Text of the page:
Ingo Scholtes from the Chair of Systems Design has developed an analytical method that takes account of the chronological order of connections within networks. This not only makes it possible to more accurately identify links between topics on the internet, but also makes it easier to predict the spread of epidemics, for example.
Why change something when it seems to work well already? Networks have been analysed according to more or less the same pattern for many decades. For example, the more paths leading to a certain article on the web, the higher the relevance attributed to it will be. Accordingly, an article to which many other important articles refer will be listed at the top of search engine results. The key factor in this is therefore the complex structure of the links or, in other words, which articles are linked to which other articles.
The chronological order is very important
"Current network analysis methods disregard one very important dimension, namely the chronological order of the connections," says Ingo Scholtes, Senior Assistant at the Chair of Systems Design. This means that the algorithms analysing links between articles on the web fail to take account of the chronological order in which users access articles. However, that is precisely what's important, because the order in which we navigate information networks contains valuable information about which articles are most closely linked in terms of topic and are therefore relevant to users.
Take Wikipedia, for example: if a user clicks on a link to "ETH Zurich" in an article about "Albert Einstein", they are more likely to subsequently access an article relating to physics than to earth sciences. "If we take the temporal dimension into account in the network analysis, we can make much better predictions about user behaviour and, based on this, obtain more-relevant search results and provide better recommendations," says Scholtes.
A model applicable to all networks
Ingo Scholtes' findings have important implications that go beyond internet search algorithms. His analytical method can also be applied to any kind of network. "Networks are abstract models for things that are interconnected," the data science specialist explains. "For example, this also includes transport infrastructures, the global financial system, energy grids, the cells in our bodies and, in addition to virtual networks like Facebook, the connections between people in the real world."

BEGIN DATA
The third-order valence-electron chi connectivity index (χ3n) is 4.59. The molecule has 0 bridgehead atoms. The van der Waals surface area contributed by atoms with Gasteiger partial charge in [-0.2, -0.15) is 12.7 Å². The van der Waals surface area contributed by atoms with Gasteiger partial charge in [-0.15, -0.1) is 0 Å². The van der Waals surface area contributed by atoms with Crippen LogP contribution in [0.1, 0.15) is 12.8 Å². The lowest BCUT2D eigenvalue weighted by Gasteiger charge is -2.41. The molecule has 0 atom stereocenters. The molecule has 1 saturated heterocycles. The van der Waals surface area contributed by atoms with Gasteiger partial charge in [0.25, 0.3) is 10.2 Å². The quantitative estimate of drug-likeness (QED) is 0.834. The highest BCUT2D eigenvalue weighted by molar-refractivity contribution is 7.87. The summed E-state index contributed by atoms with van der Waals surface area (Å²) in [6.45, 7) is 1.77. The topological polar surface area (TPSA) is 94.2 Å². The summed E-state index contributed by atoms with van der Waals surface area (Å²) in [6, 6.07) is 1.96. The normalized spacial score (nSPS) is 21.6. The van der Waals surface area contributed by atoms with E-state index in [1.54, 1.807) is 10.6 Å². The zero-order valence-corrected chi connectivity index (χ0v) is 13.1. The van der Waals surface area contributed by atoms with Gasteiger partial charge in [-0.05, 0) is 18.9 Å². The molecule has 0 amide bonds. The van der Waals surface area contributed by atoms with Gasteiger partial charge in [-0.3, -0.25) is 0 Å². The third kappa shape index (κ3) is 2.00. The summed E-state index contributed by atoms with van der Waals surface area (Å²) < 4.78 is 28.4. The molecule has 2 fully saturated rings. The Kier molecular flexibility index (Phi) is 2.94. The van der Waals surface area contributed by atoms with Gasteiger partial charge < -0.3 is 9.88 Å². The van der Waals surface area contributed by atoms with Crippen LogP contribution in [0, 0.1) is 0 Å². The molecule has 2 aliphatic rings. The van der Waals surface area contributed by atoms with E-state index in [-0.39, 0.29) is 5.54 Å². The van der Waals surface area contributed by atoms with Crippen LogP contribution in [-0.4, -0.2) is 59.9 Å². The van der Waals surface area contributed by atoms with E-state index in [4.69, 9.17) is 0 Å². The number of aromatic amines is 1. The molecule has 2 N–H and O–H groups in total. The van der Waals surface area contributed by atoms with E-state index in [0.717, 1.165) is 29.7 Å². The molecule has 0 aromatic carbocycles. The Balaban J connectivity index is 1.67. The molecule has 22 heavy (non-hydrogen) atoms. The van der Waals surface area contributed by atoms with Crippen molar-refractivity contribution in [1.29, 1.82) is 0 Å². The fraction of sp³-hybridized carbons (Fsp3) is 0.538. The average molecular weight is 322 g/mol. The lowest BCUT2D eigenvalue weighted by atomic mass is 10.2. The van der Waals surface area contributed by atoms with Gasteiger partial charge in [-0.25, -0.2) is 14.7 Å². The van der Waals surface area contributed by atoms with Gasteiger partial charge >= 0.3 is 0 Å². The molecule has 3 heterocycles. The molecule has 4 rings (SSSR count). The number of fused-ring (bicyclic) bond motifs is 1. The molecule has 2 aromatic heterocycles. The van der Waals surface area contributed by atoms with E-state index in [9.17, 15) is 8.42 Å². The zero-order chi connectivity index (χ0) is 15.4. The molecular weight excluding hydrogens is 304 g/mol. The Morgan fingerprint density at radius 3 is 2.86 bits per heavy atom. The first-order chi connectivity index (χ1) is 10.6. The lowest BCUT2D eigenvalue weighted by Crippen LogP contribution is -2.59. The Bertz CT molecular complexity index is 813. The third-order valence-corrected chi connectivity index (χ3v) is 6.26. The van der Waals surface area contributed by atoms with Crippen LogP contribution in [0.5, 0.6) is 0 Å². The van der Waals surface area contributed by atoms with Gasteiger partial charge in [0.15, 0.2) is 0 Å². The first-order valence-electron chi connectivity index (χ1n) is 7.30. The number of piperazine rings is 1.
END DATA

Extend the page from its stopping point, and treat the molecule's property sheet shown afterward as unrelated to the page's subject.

The importance of chronological order becomes clear when Scholtes' new network analysis method is applied to the prediction of epidemics: in order to predict how intensely a wave of influenza will spread and which sections of the population will be affected, it is not enough simply to know which people know each other – that is, who is connected to whom in a network. The sequence of their encounters is also critical to predicting, for example, whether Alice will pass on her flu infection to Bob and also to Carol. Only if Alice meets Bob first and Bob then meets Carol can Carol become infected. If Bob meets Carol first and does not meet Alice until later, Carol will not catch the flu.
Likewise, in an analysis of the London underground network, Scholtes established that the frequently used network models of the "Tube" are often incorrect. For instance, just because a certain underground station has many connections does not mean that the passengers are equally likely to use all of the routes departing from this point. If the station is closer to the outskirts of the city, the passengers will favour connections that take them further into the city centre. Line A is therefore followed by line B much more often than by lines C or D – even if all of them seem equally likely from a network perspective. "Our results in relation to the London Tube cast a critical light on the application of network-based methods, which are also used, for example, to analyse risks in the Swiss rail network," says Scholtes.
A departure from previous analysis methods
Scholtes emphasises that it is important to take account of both the structure and the temporal relationships when analysing and modelling networks in future: "It is fundamentally important for our society that we use the right methods to analyse networks, as this has direct consequences for matters as wide-ranging as the resilience of critical infrastructures or the spread of epidemics."